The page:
Why don’t you accept insurance?
Your care is my priority, not insurance company profits. Insurance companies are notorious for making providers waste hours of time with unnecessary paperwork, lost billing information, keeping clinicians and patients waiting when they phone, mismanaging accounts and compromising patient privacy. I choose to put my time and energy towards serving my clients, not insurance companies, and I believe the quality of my work for you is much better as a result.
Most insurance companies will reimburse you for at least a portion of your consulting or therapy fees for seeing me as an out of plan provider, and the receipt I provide you is formatted to submit for reimbursement. Please tell me whose name you would like on the receipt, and we can discuss what diagnosis code to give if needed.
Why is therapy so expensive?
My fees represent the real costs of private practice, including the many hours I spend outside of the consulting room working on my clients behalf. I understand that therapy and parent consulting costs a lot–my family lives with a budget, too. However, the psychotherapy and consulting services that I provide are economically–as well as emotionally–valuable because they produce lasting effects and prevent future problems.
Will you offer a reduced fee?
I am willing to work with any client to figure out an affordable plan for scheduling sessions within your budget constraints. I also reserve 20% of my practice for free or reduced fee clients as my contribution to our community. There is currently an approximately 6 month waiting list for those slots.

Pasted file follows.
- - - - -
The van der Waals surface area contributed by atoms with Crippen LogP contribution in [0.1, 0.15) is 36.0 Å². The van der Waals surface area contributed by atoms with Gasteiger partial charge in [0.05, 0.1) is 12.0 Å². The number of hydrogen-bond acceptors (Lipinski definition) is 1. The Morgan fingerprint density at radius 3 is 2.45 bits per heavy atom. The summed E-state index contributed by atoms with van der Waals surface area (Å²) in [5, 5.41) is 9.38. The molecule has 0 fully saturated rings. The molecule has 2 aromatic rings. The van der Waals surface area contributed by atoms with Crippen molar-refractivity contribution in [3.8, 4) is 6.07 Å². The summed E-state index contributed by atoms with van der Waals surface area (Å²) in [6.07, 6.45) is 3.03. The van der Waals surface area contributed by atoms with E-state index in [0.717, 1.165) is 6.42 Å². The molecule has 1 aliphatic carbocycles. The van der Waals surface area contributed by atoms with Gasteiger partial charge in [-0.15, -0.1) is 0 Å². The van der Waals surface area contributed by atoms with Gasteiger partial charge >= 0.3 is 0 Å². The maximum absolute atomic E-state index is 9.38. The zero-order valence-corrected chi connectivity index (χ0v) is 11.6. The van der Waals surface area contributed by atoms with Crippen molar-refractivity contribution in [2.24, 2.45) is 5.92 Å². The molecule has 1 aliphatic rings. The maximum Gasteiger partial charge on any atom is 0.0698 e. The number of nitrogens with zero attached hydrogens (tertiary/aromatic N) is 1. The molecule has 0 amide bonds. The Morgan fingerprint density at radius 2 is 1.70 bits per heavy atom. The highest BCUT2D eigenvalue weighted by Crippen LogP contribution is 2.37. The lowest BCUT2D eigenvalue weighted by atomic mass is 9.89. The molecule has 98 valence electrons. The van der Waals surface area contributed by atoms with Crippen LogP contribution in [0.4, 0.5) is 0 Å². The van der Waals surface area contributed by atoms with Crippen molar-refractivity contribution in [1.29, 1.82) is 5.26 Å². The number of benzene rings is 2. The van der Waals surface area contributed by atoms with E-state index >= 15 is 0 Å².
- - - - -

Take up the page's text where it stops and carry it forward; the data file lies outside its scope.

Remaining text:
How often should we expect to come see you?
Most clients see me once a week for the quickest results. I am also willing to meet more infrequently, such as every other week or once a month. It has been my experience that creating meaningful and long lasting change will usually require us to meet about three or four times. Occasionally, a client meets with me for just one appointment, and then returns as necessary at a later time.
About how long do you expect it will take before I see improvement?
Many clients report that they feel better–more hopeful and optimistic–after our very first conversation. Others report that they see real evidence of positive change after our first several appointments. It has been my experience that at least three consultations are necessary for satisfying and lasting improvement.
What is your attitude towards medication?
I have worked with clients who find psychiatric medications helpful and those who wish to resolve their difficulties or face their challenges without medication. Either way, I find that medication can only provide a partial solution to most people’s problems. Research has found that the kind of solution-oriented psychotherapy that I provide produces results that are just as good as medication for many issues such as depression, panic disorders and eating disorders.